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Illustration by Henrik Grönvold via Wikimedia Commons // Public Domain

Science Explains This Duck’s Rare Pink Feathers

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Illustration by Henrik Grönvold via Wikimedia Commons // Public Domain

As anyone who’s ever seen a peacock or a hummingbird can attest, birds are some of this planet’s most magnificent inhabitants. Their feathers are highly specialized and often dazzling. Scientists have a good idea about the ways many of those beautiful feathers came about, but others remain a mystery. Now, at least, one feather question has been answered. In a paper published this week in the journal The Auk: Ornithological Advances, researchers explain the source of the pink-headed duck’s lovely coloring.

Figuring this out was more complicated than you might think. As far as ornithologists can tell, the pink-headed duck (Rhodonessa caryophyllacea) has been extinct for decades. The last living bird was seen in India in 1949. This is a blow to biodiversity, for sure, but it also makes it pretty hard to study the species. While some museums have taxidermic specimens in their collections, they’d generally prefer that those specimens remain intact. It’s the same puzzle facing scholars of ancient manuscripts: The objects of study are both scarce and fragile. Nobody wants to destroy a manuscript or a rare specimen just to find out what makes it tick. 

So zoologists Daniel Thomas and Helen James got creative. They scanned a preserved pink-headed duck from the Smithsonian Institution using a technique called Raman spectroscopy. Raman spectroscopy is a pretty simple process in which scientists shine a laser on their sample and analyze the way the light scatters. 

The pink-headed duck gave up its secrets under laser light. The bird’s rosy head feathers were colored by carotenoids, a type of naturally occurring pigment. Carotenoids are responsible for the pink in flamingo feathers and the red of a cardinal’s wing, but such colors are nearly nonexistent in the duck family. In fact, there’s only one other pink-feathered species of waterfowl: the pink-eared duck (Malacorhynchus membranaceus).

"Working with the pink-headed duck specimen was an incredible privilege," Thomas said in a press statement. "While the extinction of the pink-headed duck has not been explicitly confirmed, it has sadly not been seen alive now for many decades. The duck specimen was a physical and somber reminder of extinction, but I was grateful that the study skin had been preserved in the collections at the Smithsonian Institution. This gave us an opportunity to make new natural history discoveries that emphasize the value of other living species."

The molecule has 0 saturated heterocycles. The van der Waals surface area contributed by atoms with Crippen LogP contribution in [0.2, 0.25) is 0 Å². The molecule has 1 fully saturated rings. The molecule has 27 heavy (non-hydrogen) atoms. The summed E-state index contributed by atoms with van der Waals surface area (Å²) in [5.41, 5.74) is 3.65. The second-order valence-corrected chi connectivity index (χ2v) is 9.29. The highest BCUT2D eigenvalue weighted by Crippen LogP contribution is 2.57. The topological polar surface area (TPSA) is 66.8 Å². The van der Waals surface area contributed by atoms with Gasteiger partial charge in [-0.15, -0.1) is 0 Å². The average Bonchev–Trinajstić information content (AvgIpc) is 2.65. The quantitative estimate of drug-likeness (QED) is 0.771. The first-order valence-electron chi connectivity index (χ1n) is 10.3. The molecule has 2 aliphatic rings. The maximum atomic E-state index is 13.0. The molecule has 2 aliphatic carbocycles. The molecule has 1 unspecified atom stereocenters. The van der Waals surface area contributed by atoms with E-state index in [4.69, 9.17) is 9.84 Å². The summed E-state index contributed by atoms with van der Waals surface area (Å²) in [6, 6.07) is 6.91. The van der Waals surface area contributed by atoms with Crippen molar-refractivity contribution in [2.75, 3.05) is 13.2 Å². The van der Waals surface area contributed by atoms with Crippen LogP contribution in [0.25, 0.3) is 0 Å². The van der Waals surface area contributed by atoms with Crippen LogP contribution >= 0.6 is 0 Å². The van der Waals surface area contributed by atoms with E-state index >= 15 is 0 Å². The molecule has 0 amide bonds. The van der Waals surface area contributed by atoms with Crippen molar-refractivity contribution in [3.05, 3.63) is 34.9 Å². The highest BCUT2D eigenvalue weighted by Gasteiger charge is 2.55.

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Animals
25 Shelter Dogs Who Made It Big
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Focus Features

If you’ve been thinking of adding a four-legged friend to your brood and are deciding whether a shelter dog is right for you, consider this: Some of history’s most amazing pooches—from four-legged movie stars to heroic rescue dogs—were found in animal shelters. In honor of Adopt-a-Shelter-Dog Month, here are 25 shelter dogs who made it big.

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technology
This High-Tech Material Can Change Shape Like an Octopus
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iStock

Octopuses can do some pretty amazing things with their skin, like “see” light, resist the pull of their own sticky suction cups, and blend in seamlessly with their surroundings. That last part now has the U.S. Army interested, as Co.Design reports. The military branch’s research office has funded the development a new type of morphing material that works like an octopus’s dynamic skin.

The skin of an octopus is covered in small, muscular bumps called papillae that allow them to change textures in a fraction of a second. Using this mechanism, octopuses can mimic coral, rocks, and even other animals. The new government-funded research—conducted by scientists at Cornell University—produced a device that works using a similar principle.

“Technologies that use stretchable materials are increasingly important, yet we are unable to control how they stretch with much more sophistication than inflating balloons,” the scientists write in their study, recently published in the journal Science. “Nature, however, demonstrates remarkable control of stretchable surfaces.”

The membrane of the stretchy, silicone material lays flat most of the time, but when it’s inflated with air, it can morph to form almost any 3D shape. So far, the technology has been used to imitate rocks and plants.

You can see the synthetic skin transform from a two-dimensional pad to 3D models of objects in the video below:

It’s easy to see how this feature could be used in military gear. A soldier’s suit made from material like this could theoretically provide custom camouflage for any environment in an instant. Like a lot of military technology, it could also be useful in civilian life down the road. Co.Design writer Jesus Diaz brings up examples like buttons that appear on a car's dashboard only when you need them, or a mixing bowl that rises from the surface of the kitchen counter while you're cooking.

Even if we can mimic the camouflage capabilities of cephalopods, though, other impressive superpowers, like controlling thousands of powerful suction cups or squeezing through spaces the size of a cherry tomato, are still the sole domain of the octopus. For now.

[h/t Co.Design]

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